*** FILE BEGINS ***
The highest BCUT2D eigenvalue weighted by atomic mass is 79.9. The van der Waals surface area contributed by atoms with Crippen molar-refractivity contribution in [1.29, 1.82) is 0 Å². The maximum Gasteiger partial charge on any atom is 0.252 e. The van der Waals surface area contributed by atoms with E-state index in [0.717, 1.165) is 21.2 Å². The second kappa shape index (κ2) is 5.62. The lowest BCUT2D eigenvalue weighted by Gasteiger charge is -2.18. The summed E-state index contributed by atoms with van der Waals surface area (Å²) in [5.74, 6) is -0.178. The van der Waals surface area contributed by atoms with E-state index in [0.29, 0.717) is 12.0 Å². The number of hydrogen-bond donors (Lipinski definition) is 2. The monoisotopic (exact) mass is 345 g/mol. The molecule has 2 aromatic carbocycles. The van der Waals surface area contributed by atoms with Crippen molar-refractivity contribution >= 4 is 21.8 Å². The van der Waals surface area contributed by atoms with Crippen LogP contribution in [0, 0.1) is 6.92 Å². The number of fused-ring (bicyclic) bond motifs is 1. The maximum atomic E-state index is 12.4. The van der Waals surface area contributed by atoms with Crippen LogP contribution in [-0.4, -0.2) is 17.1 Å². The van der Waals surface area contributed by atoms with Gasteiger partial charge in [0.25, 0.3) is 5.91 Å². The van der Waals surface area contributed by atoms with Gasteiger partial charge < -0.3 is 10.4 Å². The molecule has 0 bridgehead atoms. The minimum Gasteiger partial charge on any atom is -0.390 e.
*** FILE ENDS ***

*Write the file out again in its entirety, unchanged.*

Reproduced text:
The highest BCUT2D eigenvalue weighted by atomic mass is 79.9. The van der Waals surface area contributed by atoms with Crippen molar-refractivity contribution in [1.29, 1.82) is 0 Å². The maximum Gasteiger partial charge on any atom is 0.252 e. The van der Waals surface area contributed by atoms with E-state index in [0.717, 1.165) is 21.2 Å². The second kappa shape index (κ2) is 5.62. The lowest BCUT2D eigenvalue weighted by Gasteiger charge is -2.18. The summed E-state index contributed by atoms with van der Waals surface area (Å²) in [5.74, 6) is -0.178. The van der Waals surface area contributed by atoms with E-state index in [0.29, 0.717) is 12.0 Å². The number of hydrogen-bond donors (Lipinski definition) is 2. The monoisotopic (exact) mass is 345 g/mol. The molecule has 2 aromatic carbocycles. The van der Waals surface area contributed by atoms with Crippen molar-refractivity contribution >= 4 is 21.8 Å². The van der Waals surface area contributed by atoms with Crippen LogP contribution in [0, 0.1) is 6.92 Å². The number of fused-ring (bicyclic) bond motifs is 1. The maximum atomic E-state index is 12.4. The van der Waals surface area contributed by atoms with Crippen LogP contribution in [-0.4, -0.2) is 17.1 Å². The van der Waals surface area contributed by atoms with Gasteiger partial charge in [0.25, 0.3) is 5.91 Å². The van der Waals surface area contributed by atoms with Gasteiger partial charge < -0.3 is 10.4 Å². The molecule has 0 bridgehead atoms. The minimum Gasteiger partial charge on any atom is -0.390 e.